It is quite something to successfully run a company in the ASEAN region. Even experienced business professionals with a depth of knowledge about the place can still be stymied, so imagine what newcomers tasked with business growth in South-East Asia must feel!
In order to understand the problem and find a solution to give to newcomers the respect they deserve and get the most of their potential, the works of Geert Hofstede are here to the rescue.
The Hofstede’s Cultural Dimensions Theory for Business Growth in South-East Asia
Under this name hides a simple theory: we can analyse all society’s cultures. And every analysis can explain the impact said cultures have on their members. In that regard, there are 6 points to reach the result:
- Power Distance: The less powerful people’s will to accept that power is not distributed equally. The higher it is, the more respected the hierarchy is.
- Individualism vs. Collectivism: Are you by yourself or part of a group? Do you think “I” or “We” first? That’s the difference.
- Uncertainty Avoidance: This title is quite self-explanatory. People who don’t tolerate uncertainty, ambiguity and to an extent, creativity are going to rank high.
- Masculinity vs Femininity: A tricky point, as we don’t see if people are acting one way or another, but what are the values they…well, value. Heroism, assertiveness and personal success are masculine. Modesty, compassion and shared success are feminine.
- Long–Term Orientation vs Short-Term Orientation: This one might get an article for itself down the line. But today, it is just another point to study. Basically, traditions are the big thing in STO countries while adaptation and willingness to experiment get the preference of LTO countries.
- Indulgence vs Restraint: Are you indulging yourself in pleasures and joys or are you restraining yourself, your emotions or even your life, for a greater purpose?
How can this tie in with the main issue: Business Growth in South-East Asia? Well, it is quite simple, and you already know everything you need to know!
The Cultural Impact on Business Growth in South-East Asia
Unfortunately, Hofstede didn’t study all countries of the ASEAN zone. But he did enough to get an average of the area. Such an average is relevant thanks to the mutual history those countries share, and the same challenges they face.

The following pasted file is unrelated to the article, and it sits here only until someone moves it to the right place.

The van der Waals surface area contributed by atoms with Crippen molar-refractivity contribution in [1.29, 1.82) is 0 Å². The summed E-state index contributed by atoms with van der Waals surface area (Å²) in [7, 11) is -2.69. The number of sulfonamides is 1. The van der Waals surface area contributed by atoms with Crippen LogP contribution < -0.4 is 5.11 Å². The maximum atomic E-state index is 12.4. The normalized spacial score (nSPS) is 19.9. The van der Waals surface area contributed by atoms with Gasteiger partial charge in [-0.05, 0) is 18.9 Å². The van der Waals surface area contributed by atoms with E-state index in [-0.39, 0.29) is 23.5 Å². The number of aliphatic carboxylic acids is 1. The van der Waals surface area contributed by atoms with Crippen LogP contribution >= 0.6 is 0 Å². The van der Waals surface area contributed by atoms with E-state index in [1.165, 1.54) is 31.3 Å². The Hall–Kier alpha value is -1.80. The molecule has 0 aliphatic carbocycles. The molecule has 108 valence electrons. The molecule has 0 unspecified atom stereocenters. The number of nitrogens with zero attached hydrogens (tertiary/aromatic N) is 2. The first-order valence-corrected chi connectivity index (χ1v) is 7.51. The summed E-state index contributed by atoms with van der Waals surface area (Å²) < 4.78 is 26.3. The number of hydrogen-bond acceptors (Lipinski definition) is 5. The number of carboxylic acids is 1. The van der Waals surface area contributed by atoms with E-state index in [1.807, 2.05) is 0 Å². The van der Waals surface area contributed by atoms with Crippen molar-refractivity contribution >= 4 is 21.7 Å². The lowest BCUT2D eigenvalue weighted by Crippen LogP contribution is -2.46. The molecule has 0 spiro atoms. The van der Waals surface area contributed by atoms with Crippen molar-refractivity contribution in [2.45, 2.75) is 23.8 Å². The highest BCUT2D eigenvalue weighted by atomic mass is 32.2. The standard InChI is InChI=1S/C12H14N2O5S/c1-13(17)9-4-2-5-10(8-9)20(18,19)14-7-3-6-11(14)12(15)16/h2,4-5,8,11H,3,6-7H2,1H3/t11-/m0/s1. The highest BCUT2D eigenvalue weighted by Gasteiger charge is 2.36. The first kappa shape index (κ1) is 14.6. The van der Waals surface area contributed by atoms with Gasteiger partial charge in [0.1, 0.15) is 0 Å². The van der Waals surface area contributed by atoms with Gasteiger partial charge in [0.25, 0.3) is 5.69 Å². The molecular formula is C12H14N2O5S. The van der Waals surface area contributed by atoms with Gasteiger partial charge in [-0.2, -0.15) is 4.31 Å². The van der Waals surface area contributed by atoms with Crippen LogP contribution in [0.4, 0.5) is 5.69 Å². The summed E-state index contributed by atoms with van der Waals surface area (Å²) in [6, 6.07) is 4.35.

But enough waiting! Let’s get to the results:
Not every country is the same, but many results appear quite similar. Let’s have a final tour to find out what a company must expect to face and do to ensure business growth in South-East Asia:
- Power Distance: When it comes to power, people easily accept the status quo. Therefore, it is difficult to disrupt it. Society must stay stable. A new solution or service disrupting the habits will have difficulties to go through, as there is no perception of a challenge or opportunity. It will only create doubts on its efficiency.
- Individualism: The collectivist way of South-East Asia strikes again. It is useless to convince the individual, you have to understand the group. Only when the group comes to an agreement can you find success. A side effect is that it will be much more difficult to convince the first customer than normal. But once you do, expect a stairway to heaven. The group will have spoken.
- Masculinity: On the low side, except for the Philippines. Chance is Cambodia and Laos follow their neighbors so at the end, femininity prevails, which is sad news for competitiveness. A newcomer cannot bank on the will of its potential customers to surpass the others. Care, quality, and cooperation are what you must enforce, unlike success, growth, or achievements. It can completely go against your habits, but there you go. Thankfully, it’s not that pronounced.
- Uncertainty Avoidance: South-East Asia defines itself by not minding uncertainty, with Singapore literally loving it. It means newcomers bringing uncertainty will at the very least find an ear for their speeches. You might not go through, but you will have a chance. Still, stay sharp, as the results are not that low. To fight against uncertainty, your project must be crystal clear.
- Long-Term Orientation: A bit on the low side, with half of the countries reaching the middle. Nevertheless, they are leaning on Short-Term Orientation. People there have difficulties to see benefits if they are far. The profit must be almost immediate. From our experience, a training course must bring knowledge that can be applied quickly. Teach about the paybacks of a 3 years marketing plan, and your dreams will go down the drain.
- Indulgence: The ASEAN zone is not one for restrain, knowing full well how to please itself. It is a good thing, as it means a pleasurable service or product, making life easier, will be favorably seen. To bypass all of the difficulties mentioned before, put a HUGE emphasis on that.
A bit disappointed by the results? Don’t be! South-East Asia is thirsting for development, growth, pleasure, and profits, with overall growth hovering around 7%/year. It is only a matter of getting to know the local people, and how to answer to their ideas, challenges, views and values.
- Marketing a new service or product is hard. People are used to the same habits and environments, don’t project themselves much in the future, don’t care for competition, and mind uncertainty to some degree.
- There are three tools to manage this: appealing to the group, highlighting the pleasure and profits they will get out of it, and ensuring it is going to happen fast and efficiently.
To learn more about South-East Asia and how the CLPD can help you for your marketing actions and business plans, we join you to discover the Marketing Essentials Course, right here.